Like we used to do, Lili Marleen

The sentry was already calling,
They bugled the last post
“That may cost you three days!”
“Comrade, I’ll be right in!”
That was when we had to say goodbye
How I wished I could go with you
With you, Lili Marleen
With you, Lili Marleen

It knows the sound of your steps
The lovely way you walk
It’s burning each and every night
But it forgot about me long ago
And should woe befall me –
Who’ll be the one, standing by the lantern with you?
With you, Lili Marleen?
With you, Lili Marleen?

From the realm of silence
From the earthen grounds
Lifts me like I’m dreaming of your lovely mouth
When nightly mists are drifting
I’ll be standing by the lantern
As once, Lili Marleen
As once, Lili Marleen

Should woe befall me, who’ll be the one standing by the lantern with you, Lili? The version crafted for the grunts on our team didn’t mention that the poor, frightened soldier got killed in his trench, and now, long forgotten, aches for his lost love from the other side, while these days his darling Lili perhaps meets somebody else beneath the old lantern.

Goebbels tried to ban it. You can see his point.

Anybody following Songs of the Day here on The Needlefish will know that if there’s one thing for which I’ll always be a helpless sucker, it’s an exquisite melody. Write me something like Lili Marlene, and if needs be I’ll do my damndest to separate the art from the artist, which, sadly, is necessary in this case because this fellow Norbert Schultz turns out to have been a bit of Nazi, and an avid composer of patriotic scores for the propagandistic extravaganzas put on across various media by the aforementioned Goebbels. He was not, therefore, somebody we ought to admire as a human being, but maybe look at it this way: with Lili Marlene he undoubtedly managed, however unwittingly, to thoroughly undermine any contribution he made later as a composer of stirring martial themes for the Reich Ministry of Public Enlightenment and Propaganda. His music rendered immortal the almost unbearably poignant sentiments of a poem that made his own people long for an end to war, and gifted the Allies something which, when suitably tweaked, put the forces of his enemies in mind of all they had to look forward to once victory was won, and they could all go home. I don’t know whether he just went along to get along, or was a fervent Mein Kampf-reading, Jew-hating, Hitler-worshiping son of a bitch, but either way, isn’t there something delicious in the irony?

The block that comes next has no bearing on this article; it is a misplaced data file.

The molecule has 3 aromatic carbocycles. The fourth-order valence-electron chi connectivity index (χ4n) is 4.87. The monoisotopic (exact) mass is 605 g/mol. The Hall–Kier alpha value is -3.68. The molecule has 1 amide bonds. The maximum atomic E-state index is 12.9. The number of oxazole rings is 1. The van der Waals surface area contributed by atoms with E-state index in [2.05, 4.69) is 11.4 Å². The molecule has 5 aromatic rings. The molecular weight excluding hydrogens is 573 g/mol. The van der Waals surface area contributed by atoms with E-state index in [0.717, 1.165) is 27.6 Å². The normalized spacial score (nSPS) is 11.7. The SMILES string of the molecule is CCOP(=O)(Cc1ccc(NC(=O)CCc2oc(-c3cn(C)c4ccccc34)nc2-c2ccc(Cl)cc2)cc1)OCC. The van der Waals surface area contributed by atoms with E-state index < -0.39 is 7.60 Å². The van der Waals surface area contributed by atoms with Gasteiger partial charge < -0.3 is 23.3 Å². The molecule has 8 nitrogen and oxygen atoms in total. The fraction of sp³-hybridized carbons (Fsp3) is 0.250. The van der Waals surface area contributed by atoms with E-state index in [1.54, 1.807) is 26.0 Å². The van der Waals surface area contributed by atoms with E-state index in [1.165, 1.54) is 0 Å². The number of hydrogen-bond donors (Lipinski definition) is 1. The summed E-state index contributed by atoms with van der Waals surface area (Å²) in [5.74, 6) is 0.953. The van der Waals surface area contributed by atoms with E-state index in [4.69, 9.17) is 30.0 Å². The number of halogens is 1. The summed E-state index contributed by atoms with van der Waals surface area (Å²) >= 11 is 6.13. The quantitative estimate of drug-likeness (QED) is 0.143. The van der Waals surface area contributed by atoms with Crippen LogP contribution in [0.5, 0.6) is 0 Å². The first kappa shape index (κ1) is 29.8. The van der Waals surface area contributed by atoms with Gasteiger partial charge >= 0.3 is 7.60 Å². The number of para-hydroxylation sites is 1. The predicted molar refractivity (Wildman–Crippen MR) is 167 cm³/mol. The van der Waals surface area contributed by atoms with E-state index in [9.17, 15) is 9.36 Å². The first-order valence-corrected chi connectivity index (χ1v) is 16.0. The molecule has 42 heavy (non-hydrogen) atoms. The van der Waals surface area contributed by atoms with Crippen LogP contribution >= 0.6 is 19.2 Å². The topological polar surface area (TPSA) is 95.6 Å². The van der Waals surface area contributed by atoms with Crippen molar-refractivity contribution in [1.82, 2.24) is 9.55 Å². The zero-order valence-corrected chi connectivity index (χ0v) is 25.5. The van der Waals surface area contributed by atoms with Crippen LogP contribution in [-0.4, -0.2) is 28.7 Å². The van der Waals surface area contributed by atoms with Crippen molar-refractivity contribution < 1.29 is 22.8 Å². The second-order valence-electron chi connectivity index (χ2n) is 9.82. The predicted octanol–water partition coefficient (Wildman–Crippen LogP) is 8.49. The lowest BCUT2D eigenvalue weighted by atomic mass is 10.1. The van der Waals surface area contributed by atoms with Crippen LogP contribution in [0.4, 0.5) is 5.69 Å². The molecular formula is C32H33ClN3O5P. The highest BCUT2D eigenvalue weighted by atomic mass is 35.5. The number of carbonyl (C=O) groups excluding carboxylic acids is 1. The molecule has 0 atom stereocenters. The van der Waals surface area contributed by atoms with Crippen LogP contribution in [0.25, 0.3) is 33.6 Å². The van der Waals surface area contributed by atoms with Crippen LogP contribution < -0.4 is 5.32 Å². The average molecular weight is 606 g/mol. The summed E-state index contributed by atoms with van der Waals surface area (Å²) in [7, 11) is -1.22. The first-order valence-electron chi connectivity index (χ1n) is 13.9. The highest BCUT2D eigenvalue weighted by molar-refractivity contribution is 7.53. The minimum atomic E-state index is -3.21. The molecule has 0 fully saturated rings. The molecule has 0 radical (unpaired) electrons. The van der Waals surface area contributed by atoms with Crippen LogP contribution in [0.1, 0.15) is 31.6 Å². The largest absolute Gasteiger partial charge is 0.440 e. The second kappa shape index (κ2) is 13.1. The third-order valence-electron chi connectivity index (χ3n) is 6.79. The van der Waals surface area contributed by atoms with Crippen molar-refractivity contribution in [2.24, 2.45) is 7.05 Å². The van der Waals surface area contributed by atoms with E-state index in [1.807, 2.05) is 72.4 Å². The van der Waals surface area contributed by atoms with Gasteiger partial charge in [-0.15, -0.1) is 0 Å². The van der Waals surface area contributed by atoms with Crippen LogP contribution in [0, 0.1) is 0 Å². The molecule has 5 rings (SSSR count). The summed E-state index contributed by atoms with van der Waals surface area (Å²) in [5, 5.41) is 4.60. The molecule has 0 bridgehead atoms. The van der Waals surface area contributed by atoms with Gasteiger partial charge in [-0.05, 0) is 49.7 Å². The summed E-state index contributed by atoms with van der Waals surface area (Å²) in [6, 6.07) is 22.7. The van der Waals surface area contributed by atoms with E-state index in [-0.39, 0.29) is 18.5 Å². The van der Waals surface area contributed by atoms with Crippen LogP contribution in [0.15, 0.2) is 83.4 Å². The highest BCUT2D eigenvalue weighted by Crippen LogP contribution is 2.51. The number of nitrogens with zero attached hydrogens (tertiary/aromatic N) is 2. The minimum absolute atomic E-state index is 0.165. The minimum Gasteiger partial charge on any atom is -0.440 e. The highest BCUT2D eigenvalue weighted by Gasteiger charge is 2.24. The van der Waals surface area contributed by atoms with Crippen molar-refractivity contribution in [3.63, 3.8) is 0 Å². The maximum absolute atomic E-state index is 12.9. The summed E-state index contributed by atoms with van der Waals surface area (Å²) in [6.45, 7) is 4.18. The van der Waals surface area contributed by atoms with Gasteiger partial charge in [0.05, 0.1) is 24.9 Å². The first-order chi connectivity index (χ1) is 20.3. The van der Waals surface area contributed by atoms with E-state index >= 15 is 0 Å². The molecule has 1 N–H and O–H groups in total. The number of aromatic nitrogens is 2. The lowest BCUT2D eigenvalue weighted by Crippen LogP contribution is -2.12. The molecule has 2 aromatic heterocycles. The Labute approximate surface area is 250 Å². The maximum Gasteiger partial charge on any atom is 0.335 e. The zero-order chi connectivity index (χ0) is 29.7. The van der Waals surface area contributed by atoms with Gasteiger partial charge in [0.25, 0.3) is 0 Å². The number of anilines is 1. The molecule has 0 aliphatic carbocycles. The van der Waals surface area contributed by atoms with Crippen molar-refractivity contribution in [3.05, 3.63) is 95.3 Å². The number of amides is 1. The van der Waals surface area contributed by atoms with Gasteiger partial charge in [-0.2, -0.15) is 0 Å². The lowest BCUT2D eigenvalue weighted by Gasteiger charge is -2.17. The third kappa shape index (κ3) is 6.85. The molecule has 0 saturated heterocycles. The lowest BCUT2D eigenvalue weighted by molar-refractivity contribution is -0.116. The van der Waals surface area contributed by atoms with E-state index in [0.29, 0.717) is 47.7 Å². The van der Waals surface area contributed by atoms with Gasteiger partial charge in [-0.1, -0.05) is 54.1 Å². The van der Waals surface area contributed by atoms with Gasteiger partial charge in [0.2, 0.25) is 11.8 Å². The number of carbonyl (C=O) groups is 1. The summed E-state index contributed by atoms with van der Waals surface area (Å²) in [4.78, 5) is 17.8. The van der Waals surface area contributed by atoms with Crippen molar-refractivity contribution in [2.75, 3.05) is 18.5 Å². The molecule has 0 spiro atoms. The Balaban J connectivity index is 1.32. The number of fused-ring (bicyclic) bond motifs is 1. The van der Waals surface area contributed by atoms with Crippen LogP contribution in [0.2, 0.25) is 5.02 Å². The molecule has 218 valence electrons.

Besides which, damn, it’s one for the ages, isn’t it? No wonder it made Rommel weep inconsolably into his schnapps. I’m not saying we give its composer a pass, but given what became of it, I’d say we can enjoy Lili Marlene, in all its ineffable, heart-rending beauty, without any guilt.

2 comments on “Song of the Day: Marlene Dietrich – Lili Marlene

  1. Cethru Cellophane says:

    In 1965 I was stationed in Germany with the 3rd royal tank Regiment. I became a Regimental interpreter and language instructor. During my language training and qualification In Dortmund, my instructor, an Irishman by the name of Major Story taught the class this song. I have never forgotten it. It rang so true. Listening to Marlene Dietrich again after so many years brought back a flood of memories. thank you.

    Liked by 1 person

    1. graemecoffin says:

      You’re most welcome, Cethru! Thanks for reading.

      Liked by 1 person